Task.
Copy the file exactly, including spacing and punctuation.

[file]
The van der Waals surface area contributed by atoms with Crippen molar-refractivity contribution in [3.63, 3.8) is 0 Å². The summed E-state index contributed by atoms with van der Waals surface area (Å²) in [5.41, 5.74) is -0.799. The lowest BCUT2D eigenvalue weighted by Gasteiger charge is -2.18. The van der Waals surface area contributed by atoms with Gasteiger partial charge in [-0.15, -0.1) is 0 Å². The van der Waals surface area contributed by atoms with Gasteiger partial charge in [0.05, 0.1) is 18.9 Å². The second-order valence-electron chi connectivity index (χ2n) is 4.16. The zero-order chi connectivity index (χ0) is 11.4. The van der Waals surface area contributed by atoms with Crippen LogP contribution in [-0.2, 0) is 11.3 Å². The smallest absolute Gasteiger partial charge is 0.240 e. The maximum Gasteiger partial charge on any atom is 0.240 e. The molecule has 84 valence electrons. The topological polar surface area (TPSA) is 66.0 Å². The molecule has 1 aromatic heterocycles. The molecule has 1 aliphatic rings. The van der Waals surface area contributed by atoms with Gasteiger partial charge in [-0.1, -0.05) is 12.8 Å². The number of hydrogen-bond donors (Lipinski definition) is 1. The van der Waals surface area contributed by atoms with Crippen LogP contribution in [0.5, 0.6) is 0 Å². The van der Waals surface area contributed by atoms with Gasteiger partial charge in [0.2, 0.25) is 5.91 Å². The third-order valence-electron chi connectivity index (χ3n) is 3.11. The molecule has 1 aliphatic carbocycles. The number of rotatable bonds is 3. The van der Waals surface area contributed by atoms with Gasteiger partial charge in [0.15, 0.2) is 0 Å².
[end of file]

The van der Waals surface area contributed by atoms with Crippen molar-refractivity contribution in [3.63, 3.8) is 0 Å². The summed E-state index contributed by atoms with van der Waals surface area (Å²) in [5.41, 5.74) is -0.799. The lowest BCUT2D eigenvalue weighted by Gasteiger charge is -2.18. The van der Waals surface area contributed by atoms with Gasteiger partial charge in [-0.15, -0.1) is 0 Å². The van der Waals surface area contributed by atoms with Gasteiger partial charge in [0.05, 0.1) is 18.9 Å². The second-order valence-electron chi connectivity index (χ2n) is 4.16. The zero-order chi connectivity index (χ0) is 11.4. The van der Waals surface area contributed by atoms with Crippen LogP contribution in [-0.2, 0) is 11.3 Å². The smallest absolute Gasteiger partial charge is 0.240 e. The maximum Gasteiger partial charge on any atom is 0.240 e. The molecule has 84 valence electrons. The topological polar surface area (TPSA) is 66.0 Å². The molecule has 1 aromatic heterocycles. The molecule has 1 aliphatic rings. The van der Waals surface area contributed by atoms with Gasteiger partial charge in [-0.1, -0.05) is 12.8 Å². The number of hydrogen-bond donors (Lipinski definition) is 1. The van der Waals surface area contributed by atoms with Crippen LogP contribution in [0.5, 0.6) is 0 Å². The van der Waals surface area contributed by atoms with Gasteiger partial charge in [0.2, 0.25) is 5.91 Å². The third-order valence-electron chi connectivity index (χ3n) is 3.11. The molecule has 1 aliphatic carbocycles. The number of rotatable bonds is 3. The van der Waals surface area contributed by atoms with Gasteiger partial charge in [0.15, 0.2) is 0 Å².